“It’s been my experience that as soon as you get in front of a group of parents or staff and you use the term ‘Common Core’ it becomes, immediately, politicized,” said Thomas Brady, who took over as DoDEA’s director last spring after serving as superintendent of Providence, Rhode Island’s public schools. “It gets confusing and emotional, for no reason whatsoever. We decided to defuse that unnecessary reaction.”
DoDEA’s decision to rename the initiative is a logical one, said Paul Peterson, a professor of government and education policy at Harvard University who has been tracking the public response to the new standards. His research found that using “Common Core” in an opinion poll triggers a negative response even though most people say they are in favor of national academic standards as a concept.
“The words have become tainted by the debate,” Peterson said. “I expect to see more of this kind of rebranding happening – many states are already thinking along these lines.”
ALL THAT DEMOCRATIC FREE POLITICAL DISCUSSIONS AND DEBATE BY A 99% WE THE PEOPLE----MAKE GLOBAL BANKING 1% ONE WORLD ONE GOVERNANCE MOVING FORWARD COMMONER CORE IS TAINTED----OH, MY.
Students in Flux
After elementary school in Kentucky, Tamaria and her family again relocated, this time to Fort Benning, Georgia, where she attended DoDEA’s Faith Middle School located on the base. She is now a freshman at Columbus High School in the public Muscogee County School District; it is one of the state’s top-ranked magnet programs. A common set of academic expectations among states would help DoDEA students, Tamaria said: Base reassignments and deployments don’t operate on a school calendar and children in military families often scramble to catch up academically.
A Guide to Common Core ]“We have so much else to worry about,” Tamaria said. “School should be the easy part.”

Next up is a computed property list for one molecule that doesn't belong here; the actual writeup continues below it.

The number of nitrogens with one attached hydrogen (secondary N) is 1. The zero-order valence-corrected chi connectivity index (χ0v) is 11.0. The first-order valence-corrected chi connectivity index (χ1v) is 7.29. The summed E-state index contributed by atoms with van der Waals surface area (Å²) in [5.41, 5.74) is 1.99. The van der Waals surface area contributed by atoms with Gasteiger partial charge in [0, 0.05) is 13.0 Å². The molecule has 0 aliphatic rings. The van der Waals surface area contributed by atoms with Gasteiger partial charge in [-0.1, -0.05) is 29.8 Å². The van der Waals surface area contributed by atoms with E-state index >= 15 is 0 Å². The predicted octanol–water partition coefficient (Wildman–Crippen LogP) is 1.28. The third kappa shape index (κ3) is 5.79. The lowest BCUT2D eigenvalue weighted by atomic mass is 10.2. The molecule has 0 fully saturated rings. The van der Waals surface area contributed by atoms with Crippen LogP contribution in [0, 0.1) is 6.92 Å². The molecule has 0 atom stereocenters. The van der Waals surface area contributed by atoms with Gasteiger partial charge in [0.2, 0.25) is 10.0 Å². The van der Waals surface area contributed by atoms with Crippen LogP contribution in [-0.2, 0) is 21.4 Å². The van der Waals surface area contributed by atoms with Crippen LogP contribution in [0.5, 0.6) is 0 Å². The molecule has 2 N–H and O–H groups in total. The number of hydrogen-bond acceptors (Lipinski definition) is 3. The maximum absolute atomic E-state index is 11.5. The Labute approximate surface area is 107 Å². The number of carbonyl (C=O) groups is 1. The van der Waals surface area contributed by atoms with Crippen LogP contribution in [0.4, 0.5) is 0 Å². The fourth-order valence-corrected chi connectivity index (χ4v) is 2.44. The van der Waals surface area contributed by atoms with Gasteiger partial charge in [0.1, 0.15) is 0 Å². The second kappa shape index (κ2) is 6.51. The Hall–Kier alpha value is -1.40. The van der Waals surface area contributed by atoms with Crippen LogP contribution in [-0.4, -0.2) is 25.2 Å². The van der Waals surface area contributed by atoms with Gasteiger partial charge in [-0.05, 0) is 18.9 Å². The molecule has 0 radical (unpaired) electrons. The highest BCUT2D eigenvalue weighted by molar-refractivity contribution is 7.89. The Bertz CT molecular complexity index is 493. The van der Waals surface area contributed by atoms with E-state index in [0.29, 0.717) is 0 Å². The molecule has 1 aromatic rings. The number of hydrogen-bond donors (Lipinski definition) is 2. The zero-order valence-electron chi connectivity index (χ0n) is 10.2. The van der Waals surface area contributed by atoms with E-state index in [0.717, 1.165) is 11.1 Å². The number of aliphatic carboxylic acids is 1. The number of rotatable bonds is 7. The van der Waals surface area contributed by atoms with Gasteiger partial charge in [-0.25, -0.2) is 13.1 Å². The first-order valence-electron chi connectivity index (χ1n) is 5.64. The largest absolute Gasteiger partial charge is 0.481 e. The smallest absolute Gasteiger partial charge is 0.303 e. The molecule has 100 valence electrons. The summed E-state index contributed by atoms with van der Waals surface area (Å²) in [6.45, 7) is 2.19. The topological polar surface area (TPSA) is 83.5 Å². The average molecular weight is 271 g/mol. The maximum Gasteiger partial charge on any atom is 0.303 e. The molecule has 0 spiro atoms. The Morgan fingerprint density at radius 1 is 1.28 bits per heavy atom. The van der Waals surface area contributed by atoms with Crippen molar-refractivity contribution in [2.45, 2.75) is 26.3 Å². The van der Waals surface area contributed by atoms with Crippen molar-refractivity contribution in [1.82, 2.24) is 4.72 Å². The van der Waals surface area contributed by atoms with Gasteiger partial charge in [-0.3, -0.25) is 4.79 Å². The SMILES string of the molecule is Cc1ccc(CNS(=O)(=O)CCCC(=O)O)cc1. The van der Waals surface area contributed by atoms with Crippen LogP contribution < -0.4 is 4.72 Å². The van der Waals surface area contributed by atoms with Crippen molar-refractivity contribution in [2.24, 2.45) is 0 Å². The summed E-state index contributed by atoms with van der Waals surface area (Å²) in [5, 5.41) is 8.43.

Frequent relocation and academic upheaval have long been an unavoidable part of life for children of U.S. military personnel. Forty percent of DoDEA’s students change schools every year. By comparison, Los Angeles, the nation’s second largest school district, has a transiency rate of just under 19 percent.
In DoDEA parlance, on-base schools are “inside the gate.” By aligning DoDEA’s academic standards with the majority of public schools “outside the gate,” students will have a better shot at a smooth transition as they move among districts, states, and countries, Brady said.
DoDEA budgets $454 million annually to operate 60 schools on 15 military installations in seven states: Alabama, Georgia, Kentucky, New York, North Carolina, South Carolina and Virginia. Local school districts are paid another $27 million each year to operate campuses and provide transportation for schools on military bases in Delaware, Massachusetts and New York
The new standards are part of a broader effort to better prepare DoDEA’s students for the postsecondary challenges of college and the workforce. The percentage of DoDEA’s high school seniors who said they planned to enroll in either a two- or four-year postsecondary institution was 80 percent last year, well above the national average of 66 percent, according to the federal Bureau of Labor Statistics.
Common Core, Charter Schools Work to Improve Student Achievement ]Brady also wants DoDEA schools to have a more streamlined focus, weeding out competing initiatives and programs contributing to what he called “education reform fatigue” among teachers and staff.
This is more than just a professional mission for Brady. In addition to serving in top positions in school districts in Philadelphia; Providence, Rhode Island; Washington, District of Columbia; and Fairfax County, Virginia, he previously spent 25 years as a commissioned officer in the U.S. Army. His wife, five children and two of his grandchildren all attended DoDEA schools.
“We’re going to do a rigorous and correct implementation,” Brady said. “That includes professional development, and the resources to make this work.”